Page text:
King Albert II will start consultations again today about the way to form a new Belgian government. The attempt to make a centre-left coalition of seven parties finally collapsed yesterday after 227 days of negotiations.
For the second time this month the royal negotiator Johan Vande Lanotte (picture) offered his resignation to king Albert on Wednesday at 4:30 pm. This time the king accepted. Vande Lanotte, who had been appointed 97 days ago, explained in a press conference afterwards that ‘too few progress had been possible.’
When Vande Lanotte met with the three participating French-speaking parties together on Tuesday (socialists, Christian-democrats and greens) they refused to take any new initiative if the Flemish parties did not make a proposal first. During his talks with the four Flemish parties on Wednesday (the same three ideologies and the Flemish nationalists), Vande Lanotte saw the Christian democrats bringing in such a new proposal. But as it contained a far reaching devolution of health policies, it was unacceptable for the French-speaking parties.
Most press comments this morning agree that the seven-party-formula is now dead. It was started immediately after the elections of June the 13th last year in the belief that a stable federal government should ‘mirror’ the composition of the regional governments that were set up after the regional elections of June 2009. Taken together the seven parties also had a two third majority necessary to realise constitutional reforms. Since the end of August 2010 the seven parties never again sat together around the table (about the deeper reasons behind the stalemate, see previous blogs: A tale of impotence;,Old quarrel, new twist 1 and 2).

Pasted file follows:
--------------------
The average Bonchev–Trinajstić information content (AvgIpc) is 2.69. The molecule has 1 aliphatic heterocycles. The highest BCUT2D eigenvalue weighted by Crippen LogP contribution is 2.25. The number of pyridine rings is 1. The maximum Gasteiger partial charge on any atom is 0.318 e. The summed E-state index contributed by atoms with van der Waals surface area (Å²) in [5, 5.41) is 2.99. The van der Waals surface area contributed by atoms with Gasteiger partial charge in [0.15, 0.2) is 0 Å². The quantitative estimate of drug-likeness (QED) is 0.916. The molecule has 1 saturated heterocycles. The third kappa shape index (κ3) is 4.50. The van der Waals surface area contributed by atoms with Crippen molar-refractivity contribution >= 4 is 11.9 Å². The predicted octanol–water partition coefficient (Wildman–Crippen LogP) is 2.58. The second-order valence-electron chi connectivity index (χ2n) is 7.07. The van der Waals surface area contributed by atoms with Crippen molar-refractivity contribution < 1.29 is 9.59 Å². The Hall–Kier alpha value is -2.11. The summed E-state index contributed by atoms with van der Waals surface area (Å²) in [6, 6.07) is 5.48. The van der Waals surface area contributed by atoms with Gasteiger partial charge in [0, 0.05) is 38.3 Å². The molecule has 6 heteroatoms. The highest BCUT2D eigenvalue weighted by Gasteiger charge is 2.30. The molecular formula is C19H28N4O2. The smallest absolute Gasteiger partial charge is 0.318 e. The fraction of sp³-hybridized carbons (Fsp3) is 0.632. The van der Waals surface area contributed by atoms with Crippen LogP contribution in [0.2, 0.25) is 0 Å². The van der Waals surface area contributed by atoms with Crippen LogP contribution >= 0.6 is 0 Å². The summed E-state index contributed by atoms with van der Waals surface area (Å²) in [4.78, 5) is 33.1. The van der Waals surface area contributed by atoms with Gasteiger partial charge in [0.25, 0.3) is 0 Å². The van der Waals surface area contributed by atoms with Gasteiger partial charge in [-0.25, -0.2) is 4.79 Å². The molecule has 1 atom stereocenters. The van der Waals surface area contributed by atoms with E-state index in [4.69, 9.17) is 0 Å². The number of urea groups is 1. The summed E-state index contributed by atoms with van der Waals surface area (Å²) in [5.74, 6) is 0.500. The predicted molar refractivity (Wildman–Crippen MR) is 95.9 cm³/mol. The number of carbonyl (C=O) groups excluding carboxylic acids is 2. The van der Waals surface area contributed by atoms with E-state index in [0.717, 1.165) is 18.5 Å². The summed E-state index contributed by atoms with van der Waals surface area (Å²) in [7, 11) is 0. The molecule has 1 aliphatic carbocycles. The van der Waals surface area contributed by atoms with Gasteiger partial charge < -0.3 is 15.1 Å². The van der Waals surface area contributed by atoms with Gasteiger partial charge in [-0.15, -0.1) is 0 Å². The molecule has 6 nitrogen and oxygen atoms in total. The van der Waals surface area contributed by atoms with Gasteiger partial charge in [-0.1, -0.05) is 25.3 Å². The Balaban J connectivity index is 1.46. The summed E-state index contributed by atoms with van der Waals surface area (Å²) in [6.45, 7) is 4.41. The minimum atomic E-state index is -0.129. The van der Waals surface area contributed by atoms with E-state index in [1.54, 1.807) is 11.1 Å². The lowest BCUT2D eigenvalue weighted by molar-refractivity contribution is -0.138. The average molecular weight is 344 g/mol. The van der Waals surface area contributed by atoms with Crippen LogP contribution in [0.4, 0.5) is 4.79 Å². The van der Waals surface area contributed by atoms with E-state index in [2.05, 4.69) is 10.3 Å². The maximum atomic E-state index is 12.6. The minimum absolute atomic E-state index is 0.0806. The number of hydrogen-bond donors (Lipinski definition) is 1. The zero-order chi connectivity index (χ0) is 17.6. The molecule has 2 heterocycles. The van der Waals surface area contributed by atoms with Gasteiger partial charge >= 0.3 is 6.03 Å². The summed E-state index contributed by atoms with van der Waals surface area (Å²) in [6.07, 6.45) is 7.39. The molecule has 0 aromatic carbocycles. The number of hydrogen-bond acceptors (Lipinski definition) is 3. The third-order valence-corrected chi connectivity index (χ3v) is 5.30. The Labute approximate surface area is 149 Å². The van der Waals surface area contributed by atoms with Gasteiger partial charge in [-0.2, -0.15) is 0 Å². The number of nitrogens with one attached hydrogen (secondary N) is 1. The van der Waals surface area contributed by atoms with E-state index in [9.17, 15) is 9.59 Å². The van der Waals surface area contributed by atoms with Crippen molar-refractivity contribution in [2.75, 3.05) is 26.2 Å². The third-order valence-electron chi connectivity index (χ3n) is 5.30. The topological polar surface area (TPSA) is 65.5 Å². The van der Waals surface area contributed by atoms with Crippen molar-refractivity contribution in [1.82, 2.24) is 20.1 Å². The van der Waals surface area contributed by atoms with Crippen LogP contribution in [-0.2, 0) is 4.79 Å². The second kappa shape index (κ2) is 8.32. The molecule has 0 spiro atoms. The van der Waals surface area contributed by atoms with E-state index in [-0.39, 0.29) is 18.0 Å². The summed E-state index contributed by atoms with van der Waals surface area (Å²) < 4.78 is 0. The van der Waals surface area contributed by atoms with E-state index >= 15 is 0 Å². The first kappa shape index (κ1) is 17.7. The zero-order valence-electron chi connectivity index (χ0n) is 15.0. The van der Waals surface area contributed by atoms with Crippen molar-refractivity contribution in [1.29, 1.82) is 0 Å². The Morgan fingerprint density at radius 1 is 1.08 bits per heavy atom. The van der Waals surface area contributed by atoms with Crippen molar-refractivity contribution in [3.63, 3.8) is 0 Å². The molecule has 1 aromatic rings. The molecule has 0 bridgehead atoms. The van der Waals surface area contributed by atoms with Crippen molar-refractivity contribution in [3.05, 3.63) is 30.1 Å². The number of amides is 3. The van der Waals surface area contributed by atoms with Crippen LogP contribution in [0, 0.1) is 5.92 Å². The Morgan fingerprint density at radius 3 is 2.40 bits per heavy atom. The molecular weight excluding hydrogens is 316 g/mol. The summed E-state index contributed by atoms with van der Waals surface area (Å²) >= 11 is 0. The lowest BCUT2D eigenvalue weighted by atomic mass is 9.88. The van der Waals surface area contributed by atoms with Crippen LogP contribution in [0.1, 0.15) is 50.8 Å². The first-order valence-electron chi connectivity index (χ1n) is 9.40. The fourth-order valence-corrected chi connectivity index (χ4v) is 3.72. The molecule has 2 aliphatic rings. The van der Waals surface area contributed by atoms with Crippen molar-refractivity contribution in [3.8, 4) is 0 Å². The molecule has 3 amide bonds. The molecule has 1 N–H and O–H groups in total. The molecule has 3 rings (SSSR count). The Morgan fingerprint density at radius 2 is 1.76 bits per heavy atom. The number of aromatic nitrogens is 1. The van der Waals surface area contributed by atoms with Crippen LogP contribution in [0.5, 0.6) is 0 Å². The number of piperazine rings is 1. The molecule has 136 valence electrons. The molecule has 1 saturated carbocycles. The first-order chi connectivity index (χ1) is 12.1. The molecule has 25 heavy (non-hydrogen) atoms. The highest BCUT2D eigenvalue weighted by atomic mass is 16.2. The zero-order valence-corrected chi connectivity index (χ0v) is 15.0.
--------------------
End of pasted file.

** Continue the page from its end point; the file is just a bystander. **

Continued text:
King Albert will now probably explore the few options left. The most likely is that he will send out a French-speaking liberal: Didier Reynders, the finance minister, or Louis Michel, the former minister of Foreign Affairs. The liberals have stayed out of the negotiations up to now, as they had lost the elections and the French-speaking socialists of the PS had systematically excluded them.
The formula’s to try are but a few. The French-speaking parties advocate a coalition without the Flemish nationalists of the NVA, the big winner of the elections. That would then most likely be a coalition of the three traditional parties (liberals, socialists, Christian-democrats) of both sides of the language divide. But they do not have a two third majority, and it is highly unlikely that the Flemish Christian democrats will enter into a government without the NVA.
Another option might be a government without the two winners of the elections, who have spoiled their own victory by standing aside and waiting for so long (for whatever reason). It would be another seven-party-coalition of Christian democrats, liberals, greens and the Flemish socialists (who would then have to propose the prime minister). Together these parties have only 83 of the 150 seats in the Lower house, a coalition with a thin majority that could develop a socio-economic policy, but no institutional reforms.
So it is more and more likely that new elections will be the outcome. If so, the big question to answer is if the Flemish nationalists will opt for an independent Flanders as their main proposal, or just will try to obtain an absolute majority in Flanders in close link with the Christian-democrats.